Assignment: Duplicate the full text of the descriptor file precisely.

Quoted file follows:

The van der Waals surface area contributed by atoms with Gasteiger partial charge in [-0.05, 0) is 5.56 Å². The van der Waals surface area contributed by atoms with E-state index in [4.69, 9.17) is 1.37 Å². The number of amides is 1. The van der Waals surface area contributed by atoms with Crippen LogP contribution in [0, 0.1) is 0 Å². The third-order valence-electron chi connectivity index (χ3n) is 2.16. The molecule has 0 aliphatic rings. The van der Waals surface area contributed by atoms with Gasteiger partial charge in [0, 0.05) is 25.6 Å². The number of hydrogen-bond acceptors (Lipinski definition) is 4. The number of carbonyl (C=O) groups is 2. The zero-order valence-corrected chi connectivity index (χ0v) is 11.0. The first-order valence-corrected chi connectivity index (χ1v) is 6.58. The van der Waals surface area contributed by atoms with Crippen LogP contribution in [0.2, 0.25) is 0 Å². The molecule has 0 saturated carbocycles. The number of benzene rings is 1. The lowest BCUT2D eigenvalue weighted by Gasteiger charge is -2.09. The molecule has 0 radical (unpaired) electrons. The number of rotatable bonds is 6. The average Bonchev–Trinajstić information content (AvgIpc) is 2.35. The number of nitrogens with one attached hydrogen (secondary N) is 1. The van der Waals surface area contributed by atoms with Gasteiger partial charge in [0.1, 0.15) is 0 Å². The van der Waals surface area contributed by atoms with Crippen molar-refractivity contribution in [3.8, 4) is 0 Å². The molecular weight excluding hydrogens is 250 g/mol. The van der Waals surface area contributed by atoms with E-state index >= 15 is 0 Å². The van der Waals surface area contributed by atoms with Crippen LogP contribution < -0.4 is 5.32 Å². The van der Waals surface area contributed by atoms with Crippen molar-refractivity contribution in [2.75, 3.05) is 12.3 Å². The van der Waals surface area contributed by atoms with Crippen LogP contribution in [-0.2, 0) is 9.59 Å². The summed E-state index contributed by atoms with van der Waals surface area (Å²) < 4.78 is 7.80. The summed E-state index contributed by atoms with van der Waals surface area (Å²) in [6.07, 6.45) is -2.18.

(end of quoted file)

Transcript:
The van der Waals surface area contributed by atoms with Gasteiger partial charge in [-0.05, 0) is 5.56 Å². The van der Waals surface area contributed by atoms with E-state index in [4.69, 9.17) is 1.37 Å². The number of amides is 1. The van der Waals surface area contributed by atoms with Crippen LogP contribution in [0, 0.1) is 0 Å². The third-order valence-electron chi connectivity index (χ3n) is 2.16. The molecule has 0 aliphatic rings. The van der Waals surface area contributed by atoms with Gasteiger partial charge in [0, 0.05) is 25.6 Å². The number of hydrogen-bond acceptors (Lipinski definition) is 4. The number of carbonyl (C=O) groups is 2. The zero-order valence-corrected chi connectivity index (χ0v) is 11.0. The first-order valence-corrected chi connectivity index (χ1v) is 6.58. The van der Waals surface area contributed by atoms with Crippen LogP contribution in [0.2, 0.25) is 0 Å². The molecule has 0 saturated carbocycles. The number of benzene rings is 1. The lowest BCUT2D eigenvalue weighted by Gasteiger charge is -2.09. The molecule has 0 radical (unpaired) electrons. The number of rotatable bonds is 6. The average Bonchev–Trinajstić information content (AvgIpc) is 2.35. The number of nitrogens with one attached hydrogen (secondary N) is 1. The van der Waals surface area contributed by atoms with Gasteiger partial charge in [0.1, 0.15) is 0 Å². The van der Waals surface area contributed by atoms with Crippen molar-refractivity contribution in [3.8, 4) is 0 Å². The molecular weight excluding hydrogens is 250 g/mol. The van der Waals surface area contributed by atoms with E-state index >= 15 is 0 Å². The van der Waals surface area contributed by atoms with Crippen LogP contribution < -0.4 is 5.32 Å². The van der Waals surface area contributed by atoms with Crippen molar-refractivity contribution in [2.75, 3.05) is 12.3 Å². The van der Waals surface area contributed by atoms with Crippen LogP contribution in [-0.2, 0) is 9.59 Å². The summed E-state index contributed by atoms with van der Waals surface area (Å²) < 4.78 is 7.80. The summed E-state index contributed by atoms with van der Waals surface area (Å²) in [6.07, 6.45) is -2.18.